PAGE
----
Four ways to help impact investing go mainstream
Bringing more capital to impact is crucial now, and there are four steps the impact investing community can take to make it happen, says the founder and president of Spain's Social Nest Foundation ahead of next week's impact investing forum Fi20.
Before the pandemic, the UN estimated that $3-5tn a year would be needed in the next decade to meet the Sustainable Development Goals. As we know, the current global crisis has accentuated challenges, and there is a more urgent need than ever for capital to mitigate problems, both old and new.
On the other hand, impact investing is growing worldwide. The Global Impact Investing Network’s latest report states that the global market stands at $715bn (up from $502bn the previous year). In terms of ESG (environmental, social and governance) investment, the growth and amount of capital allocated to this type of products are also significant.
But the SDG financing gap is still huge, and in my opinion, it is time to accelerate the mobilisation of capital towards impact. Those already in the market need to further increase their assets under management. But that alone won't be enough: we must invite new players to the sector. Only when impact investing and socially-responsible investing (SRI) become mainstream will we be in a good position to solve the challenges we face.
At Social Nest Foundation, a Spanish foundation with a decade of experience working on impact, we have witnessed and contributed to the birth and evolution of the impact entrepreneurship and investment sector in our country. It is rewarding to see this development. Last month, we heard that the amount of capital invested in impact in Spain had grown from €93m in 2018 to €229m in 2019.
This growth is reflected in the rising interest in our annual impact investing and SRI forum, Fi, which targets people who manage their own or a third-party's capital and who are interested in aligning their money with their values. At the same time, we are perfectly aware that the industry is still a niche in Spain. We need to do much more to move capital towards impact.
To add more traditional investors to the sector we believe we need to work in four areas: education, inspiration and trust, attractive investment opportunities and connection. Those are the pillars we base Fi on.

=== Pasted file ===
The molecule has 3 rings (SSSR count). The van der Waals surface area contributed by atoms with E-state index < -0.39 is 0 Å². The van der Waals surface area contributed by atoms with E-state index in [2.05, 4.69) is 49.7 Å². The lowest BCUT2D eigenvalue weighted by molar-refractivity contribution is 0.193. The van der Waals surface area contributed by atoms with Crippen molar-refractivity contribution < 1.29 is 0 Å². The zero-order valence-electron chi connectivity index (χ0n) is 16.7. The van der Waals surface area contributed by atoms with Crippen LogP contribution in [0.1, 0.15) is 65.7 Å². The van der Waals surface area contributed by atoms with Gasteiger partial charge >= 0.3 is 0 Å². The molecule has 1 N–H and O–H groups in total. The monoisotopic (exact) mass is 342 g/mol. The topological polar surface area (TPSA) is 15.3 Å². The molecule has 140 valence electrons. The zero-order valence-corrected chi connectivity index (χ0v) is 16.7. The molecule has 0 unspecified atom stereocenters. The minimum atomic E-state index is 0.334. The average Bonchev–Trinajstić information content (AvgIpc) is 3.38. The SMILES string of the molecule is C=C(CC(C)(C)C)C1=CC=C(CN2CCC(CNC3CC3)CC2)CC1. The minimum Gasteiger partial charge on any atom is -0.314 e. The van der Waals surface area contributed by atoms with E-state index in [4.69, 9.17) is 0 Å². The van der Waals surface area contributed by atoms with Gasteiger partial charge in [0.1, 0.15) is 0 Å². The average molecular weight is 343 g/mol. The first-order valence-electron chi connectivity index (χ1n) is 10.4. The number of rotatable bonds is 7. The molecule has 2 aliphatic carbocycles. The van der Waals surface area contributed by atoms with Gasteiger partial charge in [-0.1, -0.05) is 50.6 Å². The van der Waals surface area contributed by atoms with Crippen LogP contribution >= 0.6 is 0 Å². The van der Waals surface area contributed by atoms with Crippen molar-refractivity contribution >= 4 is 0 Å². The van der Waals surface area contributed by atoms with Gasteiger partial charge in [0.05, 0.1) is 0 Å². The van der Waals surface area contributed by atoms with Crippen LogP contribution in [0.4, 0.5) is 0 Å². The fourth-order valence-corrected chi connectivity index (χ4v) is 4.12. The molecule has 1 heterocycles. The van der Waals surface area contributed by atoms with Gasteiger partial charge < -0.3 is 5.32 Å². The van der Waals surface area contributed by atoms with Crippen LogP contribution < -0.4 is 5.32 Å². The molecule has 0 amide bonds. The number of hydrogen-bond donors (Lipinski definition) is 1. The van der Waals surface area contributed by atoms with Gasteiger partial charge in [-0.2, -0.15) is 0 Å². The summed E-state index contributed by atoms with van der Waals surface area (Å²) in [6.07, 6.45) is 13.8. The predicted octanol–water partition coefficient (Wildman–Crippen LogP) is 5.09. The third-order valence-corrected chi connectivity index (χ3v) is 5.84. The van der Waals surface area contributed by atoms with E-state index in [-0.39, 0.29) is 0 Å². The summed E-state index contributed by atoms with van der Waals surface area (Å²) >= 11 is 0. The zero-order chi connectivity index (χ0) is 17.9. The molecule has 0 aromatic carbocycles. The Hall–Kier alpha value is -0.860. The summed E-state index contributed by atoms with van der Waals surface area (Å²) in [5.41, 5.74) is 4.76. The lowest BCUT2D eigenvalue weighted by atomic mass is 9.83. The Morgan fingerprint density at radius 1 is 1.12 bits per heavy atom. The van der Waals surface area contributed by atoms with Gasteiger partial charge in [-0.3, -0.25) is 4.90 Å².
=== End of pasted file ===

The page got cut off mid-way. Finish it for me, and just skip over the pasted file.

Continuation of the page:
This year, given current circumstances, we are hosting Fi20 online, which allows us to broaden our reach beyond Spain. Our natural focus, based on language and also the potential for untapped capital, is Latin America. Like Spain, the region has a very young and still immature impact investing sector, but one which also offers great opportunities.
The industry is still a niche in Spain. We need to do much more to move capital towards impact
Rodrigo Villar, the co-founder of New Ventures, who has been working for more than 15 years to grow impact investing in Latin America, wrote an article last month about the state of the sector. The ecosystem in the region is developing steadily, he explains, but still falls far short of the enormous potential, for example in terms of volume of capital. This situation is similar to what we see in Spain.
From education to connection
For us, everything starts with education. In our polarised world many believe that investors choose between philanthropy or maximising financial returns. Now the spectrum of opportunities has broadened, but many investors still don't know that aligning capital and values is possible. In recent years we at Social Nest Foundation have been approached by Spanish family offices and high-net-worth individuals; they are interested but ask basic questions about concepts and impact measurement. You can't support or get involved in something you don't fully understand (or maybe don't even know exists). Terms like impact investing, exclusion, ESG, SRI and so on are confusing to those with no experience in the field. In many cases, those approaching us don't have in-house expertise in such investments. Answering questions – like: How do I know my money is contributing to a positive impact? – is the first step we can take to breaking down the education barrier.